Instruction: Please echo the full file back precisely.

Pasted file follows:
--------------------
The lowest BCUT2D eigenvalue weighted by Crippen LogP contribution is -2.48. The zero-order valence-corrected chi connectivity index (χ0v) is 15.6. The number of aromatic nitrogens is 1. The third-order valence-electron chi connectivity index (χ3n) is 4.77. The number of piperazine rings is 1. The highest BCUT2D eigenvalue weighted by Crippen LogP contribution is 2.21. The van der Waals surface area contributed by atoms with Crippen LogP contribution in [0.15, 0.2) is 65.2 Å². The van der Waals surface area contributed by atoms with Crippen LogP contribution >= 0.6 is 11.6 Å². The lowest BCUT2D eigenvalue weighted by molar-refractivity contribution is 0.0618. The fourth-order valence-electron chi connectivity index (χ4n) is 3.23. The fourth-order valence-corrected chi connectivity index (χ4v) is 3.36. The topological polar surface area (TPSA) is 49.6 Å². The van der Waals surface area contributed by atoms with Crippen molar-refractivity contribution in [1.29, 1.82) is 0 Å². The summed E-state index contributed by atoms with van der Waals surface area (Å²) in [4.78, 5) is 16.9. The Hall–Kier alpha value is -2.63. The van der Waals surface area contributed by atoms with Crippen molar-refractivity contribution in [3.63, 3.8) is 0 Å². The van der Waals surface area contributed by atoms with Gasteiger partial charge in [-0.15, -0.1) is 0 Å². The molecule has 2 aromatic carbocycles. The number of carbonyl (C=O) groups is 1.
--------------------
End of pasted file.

The lowest BCUT2D eigenvalue weighted by Crippen LogP contribution is -2.48. The zero-order valence-corrected chi connectivity index (χ0v) is 15.6. The number of aromatic nitrogens is 1. The third-order valence-electron chi connectivity index (χ3n) is 4.77. The number of piperazine rings is 1. The highest BCUT2D eigenvalue weighted by Crippen LogP contribution is 2.21. The van der Waals surface area contributed by atoms with Crippen LogP contribution in [0.15, 0.2) is 65.2 Å². The van der Waals surface area contributed by atoms with Crippen LogP contribution >= 0.6 is 11.6 Å². The lowest BCUT2D eigenvalue weighted by molar-refractivity contribution is 0.0618. The fourth-order valence-electron chi connectivity index (χ4n) is 3.23. The fourth-order valence-corrected chi connectivity index (χ4v) is 3.36. The topological polar surface area (TPSA) is 49.6 Å². The van der Waals surface area contributed by atoms with Crippen molar-refractivity contribution in [1.29, 1.82) is 0 Å². The summed E-state index contributed by atoms with van der Waals surface area (Å²) in [4.78, 5) is 16.9. The Hall–Kier alpha value is -2.63. The van der Waals surface area contributed by atoms with Crippen molar-refractivity contribution in [3.63, 3.8) is 0 Å². The van der Waals surface area contributed by atoms with Gasteiger partial charge in [-0.15, -0.1) is 0 Å². The molecule has 2 aromatic carbocycles. The number of carbonyl (C=O) groups is 1.